Computers, obiously, need energy to work. And so do all the other machines: the problem of power sources is becoming bigger every day, since we don't have a renewable energy source that could really replace fossil fuels. Or do we?
Some months ago I wrote an article for BBC Science Italy, about the "Progetto Archimede" (Archimedes Project) built from the ENEA based on an idea of Carlo Rubbia (an italian Nobel prize winner for physics). Because of some troubles in the layout of the magazine, we decided to not publish the article. For this reason I would like to publish at least the interview I did at the italian minister of environment Corrado Clini (and former director of ENEA).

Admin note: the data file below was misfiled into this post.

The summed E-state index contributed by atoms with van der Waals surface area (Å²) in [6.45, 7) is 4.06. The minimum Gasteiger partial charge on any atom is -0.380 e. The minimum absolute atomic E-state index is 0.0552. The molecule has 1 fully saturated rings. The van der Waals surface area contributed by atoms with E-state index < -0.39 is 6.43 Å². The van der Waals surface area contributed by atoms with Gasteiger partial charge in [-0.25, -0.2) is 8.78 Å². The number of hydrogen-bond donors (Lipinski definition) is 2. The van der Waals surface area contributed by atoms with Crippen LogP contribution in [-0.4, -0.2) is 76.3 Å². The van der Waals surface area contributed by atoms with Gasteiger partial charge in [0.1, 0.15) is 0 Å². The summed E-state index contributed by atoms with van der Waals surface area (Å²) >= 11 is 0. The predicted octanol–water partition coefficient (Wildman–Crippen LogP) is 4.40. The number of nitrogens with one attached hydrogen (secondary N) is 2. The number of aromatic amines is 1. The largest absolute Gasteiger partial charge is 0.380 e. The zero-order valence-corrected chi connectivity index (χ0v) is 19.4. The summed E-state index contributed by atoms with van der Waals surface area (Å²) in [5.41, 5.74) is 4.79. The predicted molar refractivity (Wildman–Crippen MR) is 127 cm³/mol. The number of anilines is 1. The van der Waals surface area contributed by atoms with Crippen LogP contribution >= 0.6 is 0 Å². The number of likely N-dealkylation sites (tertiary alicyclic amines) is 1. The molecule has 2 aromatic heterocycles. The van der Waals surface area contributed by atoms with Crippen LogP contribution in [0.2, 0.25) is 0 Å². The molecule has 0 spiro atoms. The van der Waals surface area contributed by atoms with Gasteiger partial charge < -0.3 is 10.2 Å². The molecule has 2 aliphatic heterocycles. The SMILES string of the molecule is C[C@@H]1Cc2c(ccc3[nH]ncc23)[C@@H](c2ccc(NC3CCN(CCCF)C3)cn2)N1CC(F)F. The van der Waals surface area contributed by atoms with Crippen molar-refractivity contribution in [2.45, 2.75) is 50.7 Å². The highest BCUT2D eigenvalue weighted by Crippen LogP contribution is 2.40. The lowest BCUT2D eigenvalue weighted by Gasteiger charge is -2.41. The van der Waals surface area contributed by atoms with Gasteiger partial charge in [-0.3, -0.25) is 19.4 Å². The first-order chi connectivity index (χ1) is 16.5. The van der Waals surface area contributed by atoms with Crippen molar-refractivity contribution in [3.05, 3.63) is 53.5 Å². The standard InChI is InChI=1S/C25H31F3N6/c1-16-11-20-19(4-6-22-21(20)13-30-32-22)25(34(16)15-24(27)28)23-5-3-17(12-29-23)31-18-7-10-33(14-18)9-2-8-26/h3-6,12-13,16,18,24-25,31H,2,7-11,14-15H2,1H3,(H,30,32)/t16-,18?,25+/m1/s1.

Just for those who don't know what we are talking about, Progetto Archimede is a new kind of power plant based on solar thermodynamic that works both in day and night: according to Rubbia's calculations, a power plant of this type large about 2000 Km2 (this is nothing in terms of desertic areas) can give energy to the whole Europe. Forever.
Here's the interview: